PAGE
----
How can the employer support a team with their collaborative development?
1. Facilitate innovative and collaborative experiences
Team talent development opens up invaluable opportunities not possible with individual development: hands-on collaborative experiences! These programs vary and can involve activities like team-building exercises, interactive workshops, collaborative innovation, and challenge-based learning. Team talent development can combine innovation and project management elements with collaboration to create enriching experiences for diverse employees.
Like with Prepr challenges, employees can team up to develop innovative solutions to real-world problems. This hands-on, collaborative approach builds soft and hard skills applicable in today’s workplace, especially skills like problem-solving, communication, critical thinking, and creativity — some of the most in-demand skills today.
2. Encourage diversity
“Diversity” here refers to the inclusion of all employees’ needs being addressed, diversity of ideas flowing from unique employees, and diversity of learning opportunities via stretch assignments, cross-departmental collaboration, and other opportunities that allow employees to diversify their skills and experience. Employers can encourage a culture of diversity with collaborative experiences that join different departments and challenge team members to step out of their comfort zone. Moreover, inclusivity and diversity encourage team members to teach one another throughout their collaborative journey.
3. Break down organizational silos
Silos, information barriers between different departments or members of a team, is an issue that should be squashed by the employer’s leadership and the team’s open communication. Many companies today, beyond just tech companies, adopt the agile or scrum approach to work and project management to create a fluid and as efficient workflow as possible. For team talent development, it is a great idea to adapt workplace communications towards a more open communication work environment.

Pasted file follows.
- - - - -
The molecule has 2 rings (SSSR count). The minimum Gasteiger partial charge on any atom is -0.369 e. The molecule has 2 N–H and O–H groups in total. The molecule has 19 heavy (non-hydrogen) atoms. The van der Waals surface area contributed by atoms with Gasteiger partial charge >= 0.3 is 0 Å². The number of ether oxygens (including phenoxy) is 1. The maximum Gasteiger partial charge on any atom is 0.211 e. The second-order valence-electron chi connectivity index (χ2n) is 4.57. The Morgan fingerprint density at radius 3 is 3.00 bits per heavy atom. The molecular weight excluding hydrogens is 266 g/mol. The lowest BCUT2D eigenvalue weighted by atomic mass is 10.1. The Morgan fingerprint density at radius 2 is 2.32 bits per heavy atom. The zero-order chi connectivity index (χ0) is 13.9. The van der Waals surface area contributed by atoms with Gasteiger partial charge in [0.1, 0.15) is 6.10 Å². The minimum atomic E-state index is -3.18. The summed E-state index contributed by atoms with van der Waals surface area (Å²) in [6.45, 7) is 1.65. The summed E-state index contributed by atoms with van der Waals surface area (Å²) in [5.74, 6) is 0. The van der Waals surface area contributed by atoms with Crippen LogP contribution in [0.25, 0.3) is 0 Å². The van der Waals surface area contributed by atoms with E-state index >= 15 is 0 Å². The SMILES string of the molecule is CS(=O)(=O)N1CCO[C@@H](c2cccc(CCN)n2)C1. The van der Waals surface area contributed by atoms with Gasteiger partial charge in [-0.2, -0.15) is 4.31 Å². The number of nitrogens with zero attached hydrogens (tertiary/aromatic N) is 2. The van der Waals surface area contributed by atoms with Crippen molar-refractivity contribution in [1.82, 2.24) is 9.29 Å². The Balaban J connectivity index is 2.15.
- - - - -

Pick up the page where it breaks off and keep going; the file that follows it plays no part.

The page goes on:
4. Measure the team’s progress
The employer should measure progress to ensure that the strategies in place are working. Progress can be measured by looking at collaborative deliverables, meeting with the team to discuss progress, or speaking to team members individually to ascertain the team’s progress. Moreover, because team talent development can be more complex and challenging to track, the employer can use apps for tracking talent development.
5. Provide and encourage constructive feedback
The employer can help the team develop by providing constructive feedback on improving their performance or collaboration. Tracking their progress, the employer can provide helpful feedback. Some companies adopt a team development approach that includes multidirectional feedback. This kind of feedback is between peers, encouraging employees to support one another in their growth, especially when the team is collaborating together, observing each other’s performance regularly.
6. Check in with team members
Lastly, one-on-one meetings between the employer and individual team members are ideal so that employees can comfortably raise concerns about the team environment. Checking in with individual employees assures them that they are valued within the broader team.
With strong support from leadership, the team develops their skills in a caring environment.